All gamers like a dash of challenge in their games; it’s what keeps our minds sharp and reflexes honed. Dot Matrix intends to keep gamers on their toes with the big bang iPhone / iPod Touch app, KIL.A.TON. Names don’t get more descriptive than this. The app is a standard artillery game where players must put their knowledge of ballistics to the test in order to destroy opponents. This is operated by a touch screen interface, naturally, but that’s just scratching the surface… hopefully without scratching the screen.
The core idea behind KIL.A.TON is to blow the opponent into a hole in the ground. Don’t expect just one opponent, though; KIL.A.TON throws up to six different enemies at a time. This is challenging, requiring both speed and accuracy. Those looking for a low-key experience won’t find it here. Tp help the challenge, players don’t have to tackle these enemies alone, as the game offers a variety of weapons to help cut the opposition down to size. To paraphrase Winston Churchill, the game offers the tools, players must finish the job.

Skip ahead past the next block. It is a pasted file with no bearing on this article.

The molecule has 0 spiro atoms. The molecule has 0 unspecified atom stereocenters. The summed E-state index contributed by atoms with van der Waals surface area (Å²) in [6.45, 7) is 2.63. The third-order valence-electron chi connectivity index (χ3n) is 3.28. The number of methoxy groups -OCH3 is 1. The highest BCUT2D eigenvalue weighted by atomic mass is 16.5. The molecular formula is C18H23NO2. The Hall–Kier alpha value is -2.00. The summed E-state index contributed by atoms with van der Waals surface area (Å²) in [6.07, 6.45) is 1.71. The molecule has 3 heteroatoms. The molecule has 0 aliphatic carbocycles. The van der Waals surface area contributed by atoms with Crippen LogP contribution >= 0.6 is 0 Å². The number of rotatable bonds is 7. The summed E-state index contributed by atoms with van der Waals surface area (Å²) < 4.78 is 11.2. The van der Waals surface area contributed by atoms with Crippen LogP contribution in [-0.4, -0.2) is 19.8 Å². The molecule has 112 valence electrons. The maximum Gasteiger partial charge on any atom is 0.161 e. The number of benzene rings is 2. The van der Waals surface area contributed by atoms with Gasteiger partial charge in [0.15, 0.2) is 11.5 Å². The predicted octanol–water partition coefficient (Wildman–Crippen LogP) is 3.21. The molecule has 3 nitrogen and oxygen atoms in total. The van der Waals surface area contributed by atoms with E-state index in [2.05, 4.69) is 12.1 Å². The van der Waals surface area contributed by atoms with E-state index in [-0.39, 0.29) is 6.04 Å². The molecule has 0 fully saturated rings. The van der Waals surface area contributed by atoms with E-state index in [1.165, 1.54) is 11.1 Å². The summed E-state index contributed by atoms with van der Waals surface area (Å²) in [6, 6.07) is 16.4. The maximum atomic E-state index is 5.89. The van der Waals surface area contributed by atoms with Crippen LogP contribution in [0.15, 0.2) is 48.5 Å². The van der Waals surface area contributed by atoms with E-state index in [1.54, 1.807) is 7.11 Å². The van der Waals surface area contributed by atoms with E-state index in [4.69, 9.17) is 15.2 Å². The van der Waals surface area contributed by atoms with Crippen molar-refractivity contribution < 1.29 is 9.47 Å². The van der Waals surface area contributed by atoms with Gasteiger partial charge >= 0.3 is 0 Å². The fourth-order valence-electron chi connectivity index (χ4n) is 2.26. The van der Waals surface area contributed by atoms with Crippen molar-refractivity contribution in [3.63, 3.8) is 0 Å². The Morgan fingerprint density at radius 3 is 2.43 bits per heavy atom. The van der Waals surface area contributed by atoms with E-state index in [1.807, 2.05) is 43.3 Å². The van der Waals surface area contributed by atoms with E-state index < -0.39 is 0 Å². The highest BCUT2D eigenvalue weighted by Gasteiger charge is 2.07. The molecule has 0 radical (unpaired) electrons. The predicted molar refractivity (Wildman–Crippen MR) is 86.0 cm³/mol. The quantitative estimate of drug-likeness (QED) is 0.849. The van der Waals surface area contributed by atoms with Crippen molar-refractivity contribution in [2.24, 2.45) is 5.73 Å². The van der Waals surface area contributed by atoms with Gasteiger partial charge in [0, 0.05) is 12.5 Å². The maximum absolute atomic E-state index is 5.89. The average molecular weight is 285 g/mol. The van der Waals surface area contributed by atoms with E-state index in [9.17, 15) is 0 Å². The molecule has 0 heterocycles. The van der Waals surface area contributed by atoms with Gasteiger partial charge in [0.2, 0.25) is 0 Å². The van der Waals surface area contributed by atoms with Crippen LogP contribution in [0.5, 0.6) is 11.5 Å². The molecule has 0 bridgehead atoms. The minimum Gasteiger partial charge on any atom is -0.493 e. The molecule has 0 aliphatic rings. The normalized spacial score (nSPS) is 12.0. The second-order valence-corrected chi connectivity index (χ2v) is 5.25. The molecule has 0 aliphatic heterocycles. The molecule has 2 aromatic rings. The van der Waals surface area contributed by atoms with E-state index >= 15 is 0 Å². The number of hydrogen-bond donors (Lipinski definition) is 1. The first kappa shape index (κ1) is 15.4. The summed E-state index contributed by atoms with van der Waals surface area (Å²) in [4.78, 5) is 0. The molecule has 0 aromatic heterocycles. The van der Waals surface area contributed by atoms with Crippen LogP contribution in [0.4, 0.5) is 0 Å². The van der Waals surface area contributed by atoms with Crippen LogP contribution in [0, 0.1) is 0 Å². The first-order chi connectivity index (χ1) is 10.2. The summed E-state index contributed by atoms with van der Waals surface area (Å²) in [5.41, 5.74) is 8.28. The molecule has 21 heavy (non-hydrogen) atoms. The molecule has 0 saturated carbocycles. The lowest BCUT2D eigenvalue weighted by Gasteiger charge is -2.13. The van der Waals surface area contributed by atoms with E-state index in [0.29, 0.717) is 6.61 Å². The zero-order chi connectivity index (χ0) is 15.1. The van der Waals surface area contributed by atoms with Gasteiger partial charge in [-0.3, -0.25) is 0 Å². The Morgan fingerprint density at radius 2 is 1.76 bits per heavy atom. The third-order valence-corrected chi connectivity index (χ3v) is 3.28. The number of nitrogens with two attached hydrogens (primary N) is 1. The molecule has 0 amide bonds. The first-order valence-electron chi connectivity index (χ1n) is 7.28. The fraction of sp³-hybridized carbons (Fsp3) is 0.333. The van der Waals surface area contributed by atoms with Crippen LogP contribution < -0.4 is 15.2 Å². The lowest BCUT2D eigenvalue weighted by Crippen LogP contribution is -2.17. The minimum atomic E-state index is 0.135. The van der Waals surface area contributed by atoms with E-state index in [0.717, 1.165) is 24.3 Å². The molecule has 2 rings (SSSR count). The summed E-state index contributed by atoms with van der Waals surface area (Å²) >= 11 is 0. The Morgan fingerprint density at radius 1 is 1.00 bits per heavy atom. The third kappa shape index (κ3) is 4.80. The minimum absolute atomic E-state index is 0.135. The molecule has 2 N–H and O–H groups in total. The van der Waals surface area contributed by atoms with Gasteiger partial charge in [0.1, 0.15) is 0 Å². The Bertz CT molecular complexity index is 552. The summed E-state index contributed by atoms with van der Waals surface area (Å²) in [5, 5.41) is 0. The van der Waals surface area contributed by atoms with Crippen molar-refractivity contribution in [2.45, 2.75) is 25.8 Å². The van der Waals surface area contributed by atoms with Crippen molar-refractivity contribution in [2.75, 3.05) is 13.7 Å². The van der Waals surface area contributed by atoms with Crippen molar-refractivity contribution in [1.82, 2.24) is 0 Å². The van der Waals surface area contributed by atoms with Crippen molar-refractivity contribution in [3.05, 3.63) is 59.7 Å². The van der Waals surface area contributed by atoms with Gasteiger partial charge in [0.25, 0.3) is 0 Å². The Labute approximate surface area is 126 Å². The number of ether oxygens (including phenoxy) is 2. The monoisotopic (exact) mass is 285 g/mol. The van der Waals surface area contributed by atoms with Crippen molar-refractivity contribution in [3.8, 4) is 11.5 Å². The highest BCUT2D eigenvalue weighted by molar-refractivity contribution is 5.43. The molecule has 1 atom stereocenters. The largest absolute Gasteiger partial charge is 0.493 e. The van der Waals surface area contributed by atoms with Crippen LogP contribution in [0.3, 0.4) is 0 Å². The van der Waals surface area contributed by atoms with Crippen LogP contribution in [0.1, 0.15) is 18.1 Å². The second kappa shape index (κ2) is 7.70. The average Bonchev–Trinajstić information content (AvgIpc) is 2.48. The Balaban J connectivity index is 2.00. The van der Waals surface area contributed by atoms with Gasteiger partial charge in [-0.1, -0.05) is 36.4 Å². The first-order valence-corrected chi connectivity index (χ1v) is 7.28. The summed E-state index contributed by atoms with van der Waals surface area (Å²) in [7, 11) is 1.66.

Graphically the game is up to snuff, but not an eye-popping experience in regards to the obvious things. When it comes to detail, though, this game is a good looking bit of digital simulation. There’s the muzzle flash as the ammunition is expended, the little flare from the tank’s jump jets players jink for position, and of course the pretty (but brief) explosion as the coup de grace is delivered. The graphics of this game won’t move anyone to tears, but the engine gives good account of itself.
Much like the graphics, the audio is narrow in focus, but represents well. Each type of ammunition sounds differently, from the solid whump of the standard shell, to the rapid whirrr of the minigun. The sound is well-composed but not extraordinary. Still, it doesn’t need to be. A dramatic military back beat accompanies each level, which helps drag players into the battle.
KIL.A.TON has a lot of good points, but there are some things that I don’t like. The controls, for instance, don’t work too well with a touch screen interface. When clicking a unit, a translucent wheel is superimposed over it, and this is what moves the barrel. It’s too easy for a finger to block the barrel’s movement, messing up the aim before a shot. Also, after firing, the angle of the barrel suddenly changes, even though nothing happened to your tank or it’s position. Another annoying bit: at the start of the level, players may be stuck between two enemies and blown away within seconds. What’s the fun of that?
KIL.A.TON isn’t a bad game, having a firm technical footing. However, the fidgety controls and the sometimes-unfair odds make this game less fun to the casual player. Either way, artillery game fanatics will find this right up their alley.